BACKGROUND: Routine viral testing strategies for SARS-CoV-2 infection might facilitate safe airline travel during the COVID-19 pandemic and mitigate global spread of the virus. However, the effectiveness of these test-and-travel strategies to reduce passenger risk of SARS-CoV-2 infection and population-level transmission remains unknown. METHODS: In this simulation study, we developed a microsimulation of SARS-CoV-2 transmission in a cohort of 100 000 US domestic airline travellers using publicly available data on COVID-19 clinical cases and published natural history parameters to assign individuals one of five health states of susceptible to infection, latent period, early infection, late infection, or recovered. We estimated a per-day risk of infection with SARS-CoV-2 corresponding to a daily incidence of 150 infections per 100 000 people. We assessed five testing strategies: (1) anterior nasal PCR test within 3 days of departure, (2) PCR within 3 days of departure and 5 days after arrival, (3) rapid antigen test on the day of travel (assuming 90% of the sensitivity of PCR during active infection), (4) rapid antigen test on the day of travel and PCR test 5 days after arrival, and (5) PCR test 5 days after arrival. Strategies 2 and 4 included a 5-day quarantine after arrival. The travel period was defined as 3 days before travel to 2 weeks after travel. Under each scenario, individuals who tested positive before travel were not permitted to travel. The primary study outcome was cumulative number of infectious days in the cohort over the travel period without isolation or quarantine (population-level transmission risk), and the key secondary outcome was the number of infectious people detected on the day of travel (passenger risk of infection). FINDINGS: We estimated that in a cohort of 100 000 airline travellers, in a scenario with no testing or screening, there would be 8357 (95% uncertainty interval 6144-12831) infectious days with 649 (505-950) actively infectious passengers on the day of travel. The pre-travel PCR test reduced the number of infectious days from 8357 to 5401 (3917-8677), a reduction of 36% (29-41) compared with the base case, and identified 569 (88% [76-92]) of 649 actively infectious travellers on the day of flight; the addition of post-travel quarantine and PCR reduced the number of infectious days to 2520 days (1849-4158), a reduction of 70% (64-75) compared with the base case. The rapid antigen test on the day of travel reduced the number of infectious days to 5674 (4126-9081), a reduction of 32% (26-38) compared with the base case, and identified 560 (86% [83-89]) actively infectious travellers; the addition of post-travel quarantine and PCR reduced the number of infectious days to 3124 (2356-495), a reduction of 63% (58-66) compared with the base case. The post-travel PCR alone reduced the number of infectious days to 4851 (3714-7679), a reduction of 42% (35-49) compared with the base case. INTERPRETATION: Routine asymptomatic testing for SARS-CoV-2 before travel can be an effective strategy to reduce passenger risk of infection during travel, although abbreviated quarantine with post-travel testing is probably needed to reduce population-level transmission due to importation of infection when travelling from a high to low incidence setting. FUNDING: University of California, San Francisco.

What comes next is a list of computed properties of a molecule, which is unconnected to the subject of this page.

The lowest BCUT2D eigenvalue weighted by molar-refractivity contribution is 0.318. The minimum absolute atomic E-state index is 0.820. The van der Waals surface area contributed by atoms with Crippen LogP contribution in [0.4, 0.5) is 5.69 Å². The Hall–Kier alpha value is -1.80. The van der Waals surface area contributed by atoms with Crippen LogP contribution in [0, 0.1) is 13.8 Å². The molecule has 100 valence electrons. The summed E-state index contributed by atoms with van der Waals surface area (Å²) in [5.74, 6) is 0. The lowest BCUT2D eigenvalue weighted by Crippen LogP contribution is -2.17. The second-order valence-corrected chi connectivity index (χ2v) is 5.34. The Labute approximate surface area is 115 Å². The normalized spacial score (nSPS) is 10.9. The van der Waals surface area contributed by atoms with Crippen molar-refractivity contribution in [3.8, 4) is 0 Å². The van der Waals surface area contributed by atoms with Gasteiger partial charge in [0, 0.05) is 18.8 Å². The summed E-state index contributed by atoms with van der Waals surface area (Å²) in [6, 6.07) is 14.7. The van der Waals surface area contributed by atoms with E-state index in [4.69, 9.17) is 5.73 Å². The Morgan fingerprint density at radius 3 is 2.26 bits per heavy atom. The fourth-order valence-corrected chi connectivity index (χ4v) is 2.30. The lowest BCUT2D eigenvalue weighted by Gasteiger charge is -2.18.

Subject(s)